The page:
Copyright as a subject is not very well accepted in India, and librarians, who deal with a large amount of copyrightable material are not fully aware of its implications. As NDLI grows in content and users with the vision of democratizing education through the power of technology, copyright and intellectual property are becoming burning issues in digital India. India is yet to make up its mind on Open Access – as a result, academics, students, teachers and particularly librarians are constantly finding themselves in the front-line of this debate between rights vs. access to knowledge.

NDLI being a content platform already under the radar of copyright issues gave us the perfect opening – we decided to start with the curators, information scientists and librarians.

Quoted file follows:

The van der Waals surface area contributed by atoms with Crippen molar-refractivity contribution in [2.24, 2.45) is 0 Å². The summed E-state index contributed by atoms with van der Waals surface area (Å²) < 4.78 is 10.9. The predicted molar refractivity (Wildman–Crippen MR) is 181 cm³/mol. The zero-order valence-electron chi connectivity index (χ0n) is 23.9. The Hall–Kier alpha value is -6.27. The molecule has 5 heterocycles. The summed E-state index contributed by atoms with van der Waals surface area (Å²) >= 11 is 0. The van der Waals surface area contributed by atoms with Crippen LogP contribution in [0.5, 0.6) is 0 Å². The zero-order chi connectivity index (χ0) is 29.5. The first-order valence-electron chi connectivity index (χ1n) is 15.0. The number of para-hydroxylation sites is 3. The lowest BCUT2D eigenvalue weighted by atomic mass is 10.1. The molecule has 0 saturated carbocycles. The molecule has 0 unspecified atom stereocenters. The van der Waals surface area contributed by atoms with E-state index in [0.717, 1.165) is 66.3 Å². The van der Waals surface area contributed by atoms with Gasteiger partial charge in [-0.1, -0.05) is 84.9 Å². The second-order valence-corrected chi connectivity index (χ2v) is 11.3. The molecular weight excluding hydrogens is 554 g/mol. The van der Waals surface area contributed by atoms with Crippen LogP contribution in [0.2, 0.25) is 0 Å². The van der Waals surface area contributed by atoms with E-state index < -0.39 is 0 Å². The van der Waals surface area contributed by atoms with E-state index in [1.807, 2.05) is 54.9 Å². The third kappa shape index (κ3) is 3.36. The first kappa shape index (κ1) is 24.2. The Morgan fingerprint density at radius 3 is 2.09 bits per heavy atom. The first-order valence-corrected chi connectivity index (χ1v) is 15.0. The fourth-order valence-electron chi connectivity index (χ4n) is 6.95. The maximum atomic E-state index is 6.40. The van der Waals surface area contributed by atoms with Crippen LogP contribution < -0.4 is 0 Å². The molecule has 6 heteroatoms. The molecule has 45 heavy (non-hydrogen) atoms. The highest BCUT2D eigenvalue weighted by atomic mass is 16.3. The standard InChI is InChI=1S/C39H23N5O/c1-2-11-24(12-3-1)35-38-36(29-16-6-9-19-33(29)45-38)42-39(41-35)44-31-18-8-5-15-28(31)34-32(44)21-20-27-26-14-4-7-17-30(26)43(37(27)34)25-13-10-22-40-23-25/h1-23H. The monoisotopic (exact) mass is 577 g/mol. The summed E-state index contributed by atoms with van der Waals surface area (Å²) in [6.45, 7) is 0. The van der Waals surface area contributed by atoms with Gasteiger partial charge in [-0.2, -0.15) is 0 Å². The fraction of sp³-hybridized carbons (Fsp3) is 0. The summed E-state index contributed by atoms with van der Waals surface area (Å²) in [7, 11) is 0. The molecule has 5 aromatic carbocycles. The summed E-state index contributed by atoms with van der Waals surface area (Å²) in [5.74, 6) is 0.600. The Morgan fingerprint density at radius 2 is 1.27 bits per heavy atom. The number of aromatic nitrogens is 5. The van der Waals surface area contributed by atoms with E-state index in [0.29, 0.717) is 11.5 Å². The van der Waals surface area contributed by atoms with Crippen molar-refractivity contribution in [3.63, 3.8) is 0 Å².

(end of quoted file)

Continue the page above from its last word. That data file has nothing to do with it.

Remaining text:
We focused on three things:

  1. Are our librarians familiar with the Indian Copyright Act (2012)?
  2. What are their rights?
  3. What can one do beyond the Copyright Act that will not be considered infringement?

All participants were grouped into syndicates and given live case studies to give them a first-hand experience on the nature of IPR issues and the subsequent judgements. The groups then had to get up on the dais and give 5 minute presentations thereby learning how to identify, appreciate and tackle IPR issues when faced with the same. Once subjected to this exposure, the workshop required the participants to come up with a bank of questions, which are now being reviewed by a panel of eminent lawyers and shall form the guidelines of a manual for good practices on Copyright in India, the first document of its kind.